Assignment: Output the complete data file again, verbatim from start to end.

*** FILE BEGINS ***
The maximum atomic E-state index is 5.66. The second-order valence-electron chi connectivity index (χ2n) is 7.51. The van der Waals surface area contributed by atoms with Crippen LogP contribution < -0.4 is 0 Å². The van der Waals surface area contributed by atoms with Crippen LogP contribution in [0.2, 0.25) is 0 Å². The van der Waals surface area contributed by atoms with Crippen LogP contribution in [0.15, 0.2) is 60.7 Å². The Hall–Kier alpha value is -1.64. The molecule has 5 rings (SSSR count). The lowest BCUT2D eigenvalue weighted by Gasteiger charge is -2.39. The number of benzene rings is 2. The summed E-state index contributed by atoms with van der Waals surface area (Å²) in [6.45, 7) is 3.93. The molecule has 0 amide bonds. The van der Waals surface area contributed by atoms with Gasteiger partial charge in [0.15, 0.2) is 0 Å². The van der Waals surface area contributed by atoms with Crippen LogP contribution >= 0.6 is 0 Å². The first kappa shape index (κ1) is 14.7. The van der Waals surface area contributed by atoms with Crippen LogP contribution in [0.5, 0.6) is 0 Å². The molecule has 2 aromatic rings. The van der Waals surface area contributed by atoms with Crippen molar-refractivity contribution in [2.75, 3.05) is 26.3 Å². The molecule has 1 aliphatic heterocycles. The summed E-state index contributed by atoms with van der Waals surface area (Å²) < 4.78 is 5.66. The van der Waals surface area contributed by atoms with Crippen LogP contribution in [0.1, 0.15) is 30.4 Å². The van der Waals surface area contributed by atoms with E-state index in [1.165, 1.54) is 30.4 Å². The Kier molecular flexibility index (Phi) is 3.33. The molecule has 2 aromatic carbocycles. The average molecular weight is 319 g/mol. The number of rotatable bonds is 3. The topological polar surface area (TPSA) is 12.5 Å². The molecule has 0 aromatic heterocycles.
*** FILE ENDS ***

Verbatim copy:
The maximum atomic E-state index is 5.66. The second-order valence-electron chi connectivity index (χ2n) is 7.51. The van der Waals surface area contributed by atoms with Crippen LogP contribution < -0.4 is 0 Å². The van der Waals surface area contributed by atoms with Crippen LogP contribution in [0.2, 0.25) is 0 Å². The van der Waals surface area contributed by atoms with Crippen LogP contribution in [0.15, 0.2) is 60.7 Å². The Hall–Kier alpha value is -1.64. The molecule has 5 rings (SSSR count). The lowest BCUT2D eigenvalue weighted by Gasteiger charge is -2.39. The number of benzene rings is 2. The summed E-state index contributed by atoms with van der Waals surface area (Å²) in [6.45, 7) is 3.93. The molecule has 0 amide bonds. The van der Waals surface area contributed by atoms with Gasteiger partial charge in [0.15, 0.2) is 0 Å². The van der Waals surface area contributed by atoms with Crippen LogP contribution >= 0.6 is 0 Å². The first kappa shape index (κ1) is 14.7. The van der Waals surface area contributed by atoms with Crippen LogP contribution in [0.5, 0.6) is 0 Å². The molecule has 2 aromatic rings. The van der Waals surface area contributed by atoms with Crippen molar-refractivity contribution in [2.75, 3.05) is 26.3 Å². The molecule has 1 aliphatic heterocycles. The summed E-state index contributed by atoms with van der Waals surface area (Å²) < 4.78 is 5.66. The van der Waals surface area contributed by atoms with Crippen LogP contribution in [0.1, 0.15) is 30.4 Å². The van der Waals surface area contributed by atoms with E-state index in [1.165, 1.54) is 30.4 Å². The Kier molecular flexibility index (Phi) is 3.33. The molecule has 2 aromatic carbocycles. The average molecular weight is 319 g/mol. The number of rotatable bonds is 3. The topological polar surface area (TPSA) is 12.5 Å². The molecule has 0 aromatic heterocycles.